There’s a diner across the street and a gas station down the road, yet the motel is far enough from Tucson to see miles and miles of desert. I stood at the edge of it this morning, looking out into its emptiness. Being a city girl, I’d never seen such a sight, and its beauty made my heart swell with appreciation for nature, but there was also fear. It’s a harsh and ambivalent place, one that could swallow me up and never let me go.
Like any man, really.
Just as I think that, my phone vibrates with a text from him.
Pick up the phone and talk to me!
Bastard. I scroll back. He called me over twenty times while I was in the pool. Guess he knows I left him.
My gut twists, part of me getting a rush that he’s frantic, the other side of me sickened by my response. This thing between me and Kian feels too much like the relationship my mom had with my dad.
Texts pop up, one after another.
Come on, talk to me.
I’m sorry. I fucked up. I never should have put my hands on you. It’s been a hard year, you know that. With you by my side, I’ll be better.
Be better by yourself, jerk.
Yes, he’s had a tough year. He got two DUIs and was removed from the team’s roster, then put money into a restaurant with a friend that later failed. He actually asked me to marry him this weekend. My stomach swirls with anxiety. Doesn’t he know who I am? Marriage is the last thing I want.
Emmy. I was there for you when you needed me. I sat by your side when your gran died. I held you. I didn’t leave. I’m sorry, baby. It will never happen again.
Oh, Kian. That’s what they all say.
Come on, call me. You’re messing with my head.
Nope. I’m done riding his roller coaster. I’m getting off and saying “See you in hell” to his amusement park.
I ram my phone in my bag but miss, and it skitters across the open-air walkway. Cursing, I bend down to swipe it up.
“Hey, gorgeous,” a voice murmurs from behind me, and I whip around in surprise to see Clint Eastwood—not the real one, but a cheap knockoff.
Fake Clint showed up in the motel honky-tonk bar last night in a legit black leather duster, boots, and a hat. He lurked in the shadows cast by the flashing neon lights while I drank at the bar. He made the rounds, chatting up every woman in the place, and I left before he got to me. If he’d been interesting and less of a creep, I might have fooled around with him. Just to get over this awful feeling Kian has left in the pit of my stomach.
I want to snap back a reply to Fake Clint, but an image of the last time I saw Kian flashes in my head, the shocking sound of his fist hitting the wall next to me, the pieces of drywall that flew into my hair, then the awful press of his fingers against my throat. I couldn’t breathe. I could only fight and slap and scratch at his face. Nausea bubbles as I recall the smell of lemon and butter from the fish we’d had for dinner.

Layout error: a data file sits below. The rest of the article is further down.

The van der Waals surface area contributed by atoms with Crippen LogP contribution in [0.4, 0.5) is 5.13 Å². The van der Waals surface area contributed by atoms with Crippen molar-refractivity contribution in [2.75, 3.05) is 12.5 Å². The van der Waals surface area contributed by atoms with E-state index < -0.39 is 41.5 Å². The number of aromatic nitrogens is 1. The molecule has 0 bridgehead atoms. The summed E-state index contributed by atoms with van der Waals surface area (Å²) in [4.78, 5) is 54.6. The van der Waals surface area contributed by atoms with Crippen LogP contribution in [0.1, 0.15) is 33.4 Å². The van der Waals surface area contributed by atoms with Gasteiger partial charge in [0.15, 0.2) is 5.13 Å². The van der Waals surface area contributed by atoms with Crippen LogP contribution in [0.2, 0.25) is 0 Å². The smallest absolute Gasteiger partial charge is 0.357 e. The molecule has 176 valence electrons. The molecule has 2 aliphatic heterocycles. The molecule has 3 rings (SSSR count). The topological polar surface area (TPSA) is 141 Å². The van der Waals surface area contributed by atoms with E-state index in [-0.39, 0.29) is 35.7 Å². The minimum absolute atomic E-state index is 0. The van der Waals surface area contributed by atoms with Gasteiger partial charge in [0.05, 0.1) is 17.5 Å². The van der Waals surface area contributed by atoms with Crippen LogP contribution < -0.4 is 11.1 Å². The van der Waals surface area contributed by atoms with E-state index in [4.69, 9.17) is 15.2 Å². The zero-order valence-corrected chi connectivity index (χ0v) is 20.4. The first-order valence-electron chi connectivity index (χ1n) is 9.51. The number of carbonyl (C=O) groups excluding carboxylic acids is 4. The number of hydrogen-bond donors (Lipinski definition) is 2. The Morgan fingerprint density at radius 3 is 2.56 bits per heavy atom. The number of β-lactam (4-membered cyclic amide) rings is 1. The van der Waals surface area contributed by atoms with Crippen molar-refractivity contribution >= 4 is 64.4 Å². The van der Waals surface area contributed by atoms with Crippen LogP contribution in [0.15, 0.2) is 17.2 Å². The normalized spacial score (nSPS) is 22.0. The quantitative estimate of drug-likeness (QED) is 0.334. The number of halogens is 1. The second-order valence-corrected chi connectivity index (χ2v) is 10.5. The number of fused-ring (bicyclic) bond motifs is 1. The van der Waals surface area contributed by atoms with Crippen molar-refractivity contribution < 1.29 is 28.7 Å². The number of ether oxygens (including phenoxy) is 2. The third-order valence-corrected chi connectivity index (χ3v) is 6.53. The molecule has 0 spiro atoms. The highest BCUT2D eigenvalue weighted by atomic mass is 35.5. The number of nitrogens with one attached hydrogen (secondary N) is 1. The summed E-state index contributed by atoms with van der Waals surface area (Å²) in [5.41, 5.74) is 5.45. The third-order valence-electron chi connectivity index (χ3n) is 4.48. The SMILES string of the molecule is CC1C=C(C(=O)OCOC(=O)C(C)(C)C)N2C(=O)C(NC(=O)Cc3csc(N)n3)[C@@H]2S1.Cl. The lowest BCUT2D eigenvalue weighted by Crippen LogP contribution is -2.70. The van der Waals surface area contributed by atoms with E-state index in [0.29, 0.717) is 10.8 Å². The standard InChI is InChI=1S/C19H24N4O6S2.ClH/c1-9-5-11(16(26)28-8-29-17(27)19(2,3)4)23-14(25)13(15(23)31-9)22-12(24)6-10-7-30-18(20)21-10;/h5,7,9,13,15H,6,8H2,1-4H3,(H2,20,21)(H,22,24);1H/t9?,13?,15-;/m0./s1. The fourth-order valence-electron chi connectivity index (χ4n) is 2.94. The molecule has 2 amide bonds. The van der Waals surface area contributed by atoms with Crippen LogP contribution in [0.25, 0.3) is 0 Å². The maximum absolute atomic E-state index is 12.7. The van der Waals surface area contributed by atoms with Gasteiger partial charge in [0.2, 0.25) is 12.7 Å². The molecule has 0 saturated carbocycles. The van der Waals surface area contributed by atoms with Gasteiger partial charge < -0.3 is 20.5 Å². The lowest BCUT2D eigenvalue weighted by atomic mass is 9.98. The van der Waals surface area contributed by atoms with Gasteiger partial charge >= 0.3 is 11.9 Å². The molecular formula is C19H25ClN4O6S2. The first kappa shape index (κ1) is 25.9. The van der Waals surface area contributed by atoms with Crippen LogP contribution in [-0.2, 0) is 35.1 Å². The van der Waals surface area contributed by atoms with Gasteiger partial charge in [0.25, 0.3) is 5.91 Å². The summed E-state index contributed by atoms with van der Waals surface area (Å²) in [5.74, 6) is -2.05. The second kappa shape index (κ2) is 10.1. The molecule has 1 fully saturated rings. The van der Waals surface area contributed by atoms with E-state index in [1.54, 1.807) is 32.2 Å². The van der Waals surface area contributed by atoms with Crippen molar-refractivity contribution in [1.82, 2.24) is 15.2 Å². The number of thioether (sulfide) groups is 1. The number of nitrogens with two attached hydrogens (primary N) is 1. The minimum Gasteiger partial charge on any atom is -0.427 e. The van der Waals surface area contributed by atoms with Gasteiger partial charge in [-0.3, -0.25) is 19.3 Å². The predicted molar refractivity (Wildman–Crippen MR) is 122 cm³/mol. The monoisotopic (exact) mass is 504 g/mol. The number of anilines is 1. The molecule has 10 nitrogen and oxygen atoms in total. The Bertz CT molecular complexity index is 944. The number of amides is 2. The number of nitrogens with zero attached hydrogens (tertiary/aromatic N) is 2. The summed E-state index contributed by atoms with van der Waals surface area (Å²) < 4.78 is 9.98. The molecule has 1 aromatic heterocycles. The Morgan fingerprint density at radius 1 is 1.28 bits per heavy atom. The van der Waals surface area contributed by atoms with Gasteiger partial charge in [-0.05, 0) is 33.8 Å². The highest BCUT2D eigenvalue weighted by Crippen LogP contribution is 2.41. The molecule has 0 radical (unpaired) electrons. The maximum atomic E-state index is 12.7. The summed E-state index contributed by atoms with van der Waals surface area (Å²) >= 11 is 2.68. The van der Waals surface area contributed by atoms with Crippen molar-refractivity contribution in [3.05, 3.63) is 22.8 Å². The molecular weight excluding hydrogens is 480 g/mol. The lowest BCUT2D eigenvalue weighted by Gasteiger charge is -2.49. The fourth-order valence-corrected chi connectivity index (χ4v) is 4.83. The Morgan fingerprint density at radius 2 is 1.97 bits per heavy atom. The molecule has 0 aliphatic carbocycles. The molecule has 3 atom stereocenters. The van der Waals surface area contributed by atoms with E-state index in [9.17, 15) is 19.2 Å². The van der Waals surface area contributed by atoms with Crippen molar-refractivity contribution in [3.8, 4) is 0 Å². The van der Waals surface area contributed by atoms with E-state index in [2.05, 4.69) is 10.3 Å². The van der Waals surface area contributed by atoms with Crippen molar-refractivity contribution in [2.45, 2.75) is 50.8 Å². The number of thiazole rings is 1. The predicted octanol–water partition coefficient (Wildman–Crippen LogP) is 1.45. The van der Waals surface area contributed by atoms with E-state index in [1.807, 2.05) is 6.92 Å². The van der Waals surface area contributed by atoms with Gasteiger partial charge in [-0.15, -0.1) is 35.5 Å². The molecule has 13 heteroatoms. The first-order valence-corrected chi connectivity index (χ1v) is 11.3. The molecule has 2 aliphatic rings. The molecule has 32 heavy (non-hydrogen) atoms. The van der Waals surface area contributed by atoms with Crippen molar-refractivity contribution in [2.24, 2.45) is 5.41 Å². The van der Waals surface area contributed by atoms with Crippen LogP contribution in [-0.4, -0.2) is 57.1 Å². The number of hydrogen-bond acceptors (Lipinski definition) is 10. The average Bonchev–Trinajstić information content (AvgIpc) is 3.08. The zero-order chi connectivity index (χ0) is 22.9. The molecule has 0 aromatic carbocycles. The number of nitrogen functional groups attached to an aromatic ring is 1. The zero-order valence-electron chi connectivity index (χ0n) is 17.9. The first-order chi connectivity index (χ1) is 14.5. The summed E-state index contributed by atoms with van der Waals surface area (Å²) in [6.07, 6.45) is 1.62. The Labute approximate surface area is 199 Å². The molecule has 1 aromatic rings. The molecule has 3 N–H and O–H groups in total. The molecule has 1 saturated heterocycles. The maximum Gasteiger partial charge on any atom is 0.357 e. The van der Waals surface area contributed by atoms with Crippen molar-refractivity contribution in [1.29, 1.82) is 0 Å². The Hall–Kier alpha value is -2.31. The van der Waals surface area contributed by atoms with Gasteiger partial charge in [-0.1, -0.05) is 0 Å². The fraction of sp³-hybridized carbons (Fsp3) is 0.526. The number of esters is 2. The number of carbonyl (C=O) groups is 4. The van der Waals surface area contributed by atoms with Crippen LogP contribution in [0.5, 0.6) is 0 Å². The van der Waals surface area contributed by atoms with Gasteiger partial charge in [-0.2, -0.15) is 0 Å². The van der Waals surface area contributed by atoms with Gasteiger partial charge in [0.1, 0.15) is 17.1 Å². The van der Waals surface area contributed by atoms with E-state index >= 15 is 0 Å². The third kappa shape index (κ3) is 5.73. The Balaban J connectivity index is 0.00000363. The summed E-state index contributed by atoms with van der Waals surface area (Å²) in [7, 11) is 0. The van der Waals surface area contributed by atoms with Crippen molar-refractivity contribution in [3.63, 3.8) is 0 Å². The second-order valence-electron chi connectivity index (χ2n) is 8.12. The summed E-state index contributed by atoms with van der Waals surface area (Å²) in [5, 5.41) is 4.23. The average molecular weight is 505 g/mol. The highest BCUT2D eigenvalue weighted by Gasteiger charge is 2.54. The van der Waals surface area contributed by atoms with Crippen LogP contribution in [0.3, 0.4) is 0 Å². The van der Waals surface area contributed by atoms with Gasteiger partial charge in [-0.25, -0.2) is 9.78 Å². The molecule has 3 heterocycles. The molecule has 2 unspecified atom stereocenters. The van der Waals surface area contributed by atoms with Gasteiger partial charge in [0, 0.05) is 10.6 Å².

He shoved me away, overturned the room service tray, then stomped out of the door.
I glance around the empty breezeway as my unease rises higher. A knot forms in my gut, and my breathing quickens. I’m alone here. Best to not engage with Clint. I make a noncommittal sound and start to my door.
“Hey, wait, don’t run off,” he says as he follows on my heels. “I saw you at the pool. You were swimming laps like it was your job.”
His eyes linger on my breasts, and I groan inwardly, regretting I didn’t pull on a shirt. I’m in a black rash-guard shirt and bikini bottoms I bought from the dollar store in town.
“Thought I’d join you, maybe get a few laps in, but now you’re done. Too bad.” He holds up a longneck beer. “I’ve got more of these in my room if you want one?”
“I’m in for the day,” I say as I rummage in my worn patchwork bag, searching for the motel key.
“You’re alone here, right?”
My warning radar spikes. “No,” I reply slowly. “My boyfriend is asleep in the room.”
“I didn’t see him last night.”
“He doesn’t like crowds. Or guys hitting on me.”
“Hard to believe he’d let you drink alone.” He stares at my navel ring peeking through my rash guard, then gives me a smarmy grin. “I noticed your room is next to mine. Talk about some cardboard walls. I heard you crying this morning. Did you have a fight with him?”
Play nice, the angel on my shoulder says, while the devil . . .
I find the motel key and grip it tight. “Should I wake up my boyfriend and tell him you’re being a dick?”
“I like your spunk, but I’m just trying to get to know you. No need to involve your man. If that’s even true.” He eases around me until he’s blocking my door.
His bloodshot hazel eyes hold mine. He’s older than my twenty-eight and reeks of beer. Today he’s wearing cutoff shorts, a faded shirt, and flip-flops. I guess the duster and boots were too hot for day attire. With a buzz haircut, a weak chin, and beady eyes, he looks like a mean hamster. And now I’m picturing a hamster in a cowboy outfit riding a horse in the desert and having a gunfight with Darcy the Iguana.
I’m five-nine and can hold my own, especially in heels, but he towers over me.
“Ease up. Just have a drink with me. I’m bored here. Where are you from?”
“Get out of my way, or my boyfriend will kick your ass.”
“Yeah? What’s his name?” His lip curls.
My brain scrambles for a name. “Darcy.”
“Weird name.” He touches a strand of my hair, and my heart thunders, part outrage, part fear.
Scenarios dance through my head. He’s bigger than me. He’s intoxicated. His door is currently open, and he’s blocking me from mine. He could push me inside his. He could drag me. Flashbacks of my father dragging my mother burn inside my head.
The air thickens with tension. Sweat beads on my upper lip as my muscles quiver with the instinct to flee.
The sounds of footsteps arrive on the walkway, and relief hits like a tidal wave.